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Discussion Starter · #1 ·
Hi all,

Long time reader but first time poster. I have a lot of experience with saltwater reefs and planted community and a little bit of African cichlid experience (10g N. similis setup a long time ago). So, before I get too deep into this I want to make sure I'm not setting myself up for failure.

1) I'm now looking to set up a 40 breeder (36" tank) as a Tanganyika community. The current plan is to do what I think is, based on reading the forums a lot, fairly common in a tank of this size:

- pair of Calvus
- pair or trio of shellies (probably leaning to brevis or multifasciatus)
- I am also pondering the possibility of a third species. It seems like the smaller Julidiochromis such as ornatus, dickfeldi and transcriptus are common choices. Paracyprichromis nigrippinnis also seem to be chosen. Some people also seem to be doing Neolamprologus buescheri. If I were to go for a third species do these seem viable?

2) I've attached a few pictures of my very tentative rock structure (I'll add sand and tons of shells too of course). I have built in some ledges and overhangs for the calvus and quite a few caves as well, but I'm wondering if maybe I need smaller rocks and more crevices. I'm also looking into a 3d background (probably Universal Rocks unless I decide to order from abroad and go with Aquadecor) that has some ledges built in. Does this seem acceptable, or do I need to make some modifications to my rock structure?

Thanks in advance - I know that the expertise here far outweighs mine.
 

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I would not do julidochromis or buescheri with calvus in a 36" tank.

The calvus and shellies would work...tons of shells at the left side with a swath of open sand as a barrier.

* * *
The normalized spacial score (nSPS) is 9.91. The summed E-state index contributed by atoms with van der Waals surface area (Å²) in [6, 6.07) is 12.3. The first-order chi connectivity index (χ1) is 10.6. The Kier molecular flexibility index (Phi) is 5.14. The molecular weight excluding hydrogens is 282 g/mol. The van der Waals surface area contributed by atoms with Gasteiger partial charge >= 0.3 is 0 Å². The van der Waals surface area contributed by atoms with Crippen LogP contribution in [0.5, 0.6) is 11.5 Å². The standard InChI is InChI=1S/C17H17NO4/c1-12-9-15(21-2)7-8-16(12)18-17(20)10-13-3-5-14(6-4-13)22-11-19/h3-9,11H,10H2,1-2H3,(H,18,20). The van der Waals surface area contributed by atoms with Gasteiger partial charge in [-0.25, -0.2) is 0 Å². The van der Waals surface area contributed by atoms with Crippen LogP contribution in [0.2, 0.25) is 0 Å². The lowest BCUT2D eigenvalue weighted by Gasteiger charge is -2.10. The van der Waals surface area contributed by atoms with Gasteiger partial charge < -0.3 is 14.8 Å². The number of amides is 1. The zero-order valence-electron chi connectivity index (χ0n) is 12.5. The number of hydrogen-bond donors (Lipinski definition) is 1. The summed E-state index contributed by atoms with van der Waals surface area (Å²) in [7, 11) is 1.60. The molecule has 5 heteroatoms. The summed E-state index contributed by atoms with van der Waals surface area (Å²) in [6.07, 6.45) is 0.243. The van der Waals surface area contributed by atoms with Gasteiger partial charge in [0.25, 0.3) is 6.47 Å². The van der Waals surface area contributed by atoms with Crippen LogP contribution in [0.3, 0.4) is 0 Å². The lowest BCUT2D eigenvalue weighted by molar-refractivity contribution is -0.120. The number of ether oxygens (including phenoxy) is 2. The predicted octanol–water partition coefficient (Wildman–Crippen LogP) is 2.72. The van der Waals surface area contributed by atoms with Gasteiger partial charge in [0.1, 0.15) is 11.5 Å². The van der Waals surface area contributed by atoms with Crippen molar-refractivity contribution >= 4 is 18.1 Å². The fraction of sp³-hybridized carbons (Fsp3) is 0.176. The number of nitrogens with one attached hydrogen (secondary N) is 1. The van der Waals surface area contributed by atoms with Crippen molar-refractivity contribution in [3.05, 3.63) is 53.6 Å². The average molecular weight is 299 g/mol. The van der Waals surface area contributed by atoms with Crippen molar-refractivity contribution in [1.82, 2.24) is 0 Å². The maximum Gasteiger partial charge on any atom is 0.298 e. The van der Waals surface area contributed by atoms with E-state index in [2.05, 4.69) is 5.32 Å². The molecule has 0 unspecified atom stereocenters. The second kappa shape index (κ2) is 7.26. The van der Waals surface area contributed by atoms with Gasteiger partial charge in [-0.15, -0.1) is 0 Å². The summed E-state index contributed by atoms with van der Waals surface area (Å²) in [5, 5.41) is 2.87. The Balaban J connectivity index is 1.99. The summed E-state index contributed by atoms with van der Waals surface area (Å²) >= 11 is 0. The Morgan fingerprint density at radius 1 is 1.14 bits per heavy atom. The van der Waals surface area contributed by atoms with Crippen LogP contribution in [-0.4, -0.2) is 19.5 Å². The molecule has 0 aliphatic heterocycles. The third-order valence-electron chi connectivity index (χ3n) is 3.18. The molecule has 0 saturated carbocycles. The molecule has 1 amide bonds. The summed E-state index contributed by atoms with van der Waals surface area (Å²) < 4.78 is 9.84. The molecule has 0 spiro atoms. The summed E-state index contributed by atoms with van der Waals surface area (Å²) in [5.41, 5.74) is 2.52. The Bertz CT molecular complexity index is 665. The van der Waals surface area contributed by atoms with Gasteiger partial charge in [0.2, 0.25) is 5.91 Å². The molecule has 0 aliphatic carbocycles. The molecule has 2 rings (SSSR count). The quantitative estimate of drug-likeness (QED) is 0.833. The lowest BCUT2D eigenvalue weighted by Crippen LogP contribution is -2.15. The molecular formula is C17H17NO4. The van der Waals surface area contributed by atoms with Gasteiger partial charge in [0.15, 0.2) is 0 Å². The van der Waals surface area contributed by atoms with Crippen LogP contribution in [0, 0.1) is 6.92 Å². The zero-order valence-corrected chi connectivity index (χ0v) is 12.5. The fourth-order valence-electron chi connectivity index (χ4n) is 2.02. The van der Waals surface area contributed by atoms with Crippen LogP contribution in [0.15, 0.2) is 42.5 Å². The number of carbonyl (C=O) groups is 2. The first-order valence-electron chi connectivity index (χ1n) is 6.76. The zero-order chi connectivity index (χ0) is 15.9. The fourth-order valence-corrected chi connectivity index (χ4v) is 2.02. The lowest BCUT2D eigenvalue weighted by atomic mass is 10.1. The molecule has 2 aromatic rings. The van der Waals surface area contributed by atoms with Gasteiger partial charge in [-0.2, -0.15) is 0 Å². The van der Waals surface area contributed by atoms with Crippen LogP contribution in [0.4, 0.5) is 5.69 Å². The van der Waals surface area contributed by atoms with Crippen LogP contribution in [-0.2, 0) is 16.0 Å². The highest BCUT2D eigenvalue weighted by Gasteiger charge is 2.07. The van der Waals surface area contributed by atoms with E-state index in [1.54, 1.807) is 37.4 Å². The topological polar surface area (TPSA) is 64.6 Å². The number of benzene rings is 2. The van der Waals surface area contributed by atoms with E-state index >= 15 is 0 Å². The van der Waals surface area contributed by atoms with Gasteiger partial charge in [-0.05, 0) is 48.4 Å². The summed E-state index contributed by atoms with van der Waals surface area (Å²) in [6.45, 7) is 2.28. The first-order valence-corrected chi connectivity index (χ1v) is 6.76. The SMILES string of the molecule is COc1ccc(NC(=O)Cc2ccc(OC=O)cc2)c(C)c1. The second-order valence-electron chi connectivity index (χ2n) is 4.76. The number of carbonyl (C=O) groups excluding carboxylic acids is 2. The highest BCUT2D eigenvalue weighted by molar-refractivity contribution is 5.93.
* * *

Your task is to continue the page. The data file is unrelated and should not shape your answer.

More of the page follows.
You might squeeze the paracyps if your 3D background has high ledges.
 

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Discussion Starter · #3 ·
Thanks - I appreciate the insight and guidance. I'll just stick with the calvus and the shellies. This is going in my classroom so I don't want to push the limits of the tank environment and I don't want to stress the fish out; now that I type that, I guess it doesn't matter where the tank is - I wouldn't want to do those things regardless of where the tank was located.

Does the rockwork seem adequate?
 

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The rockwork is great. You know you will start with six julidochromis and end up with a pair. Have a rehoming plan.

For a classroom I would choose multifasciatus. Start with six and they will multiply. 100 shells would not be too many.
 

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Discussion Starter · #5 ·
Yes - I've seen to start with six and that's what I plan to do unless I can find a confirmed pair (which seems unlikely). I have a fairly well stocked LFS that carries a lot of Africans and claims to be able to get most anything shipped in - they always have a few shellies and black calvus (haven't seen any white, but I think I'm going to go black). I'm going to have a chat with them about the rehoming before I buy.

Does it matter if I add the calvus or the multis first? It seems like it wouldn't given their different territories. I'm going to use filter media from another well stocked tank to jumpstart the cycle so I might be able to add everything at once given the relatively small size of the fish and the large water volume, but that runs contrary to what I've always done and I know they are very sensitive to water quality issues.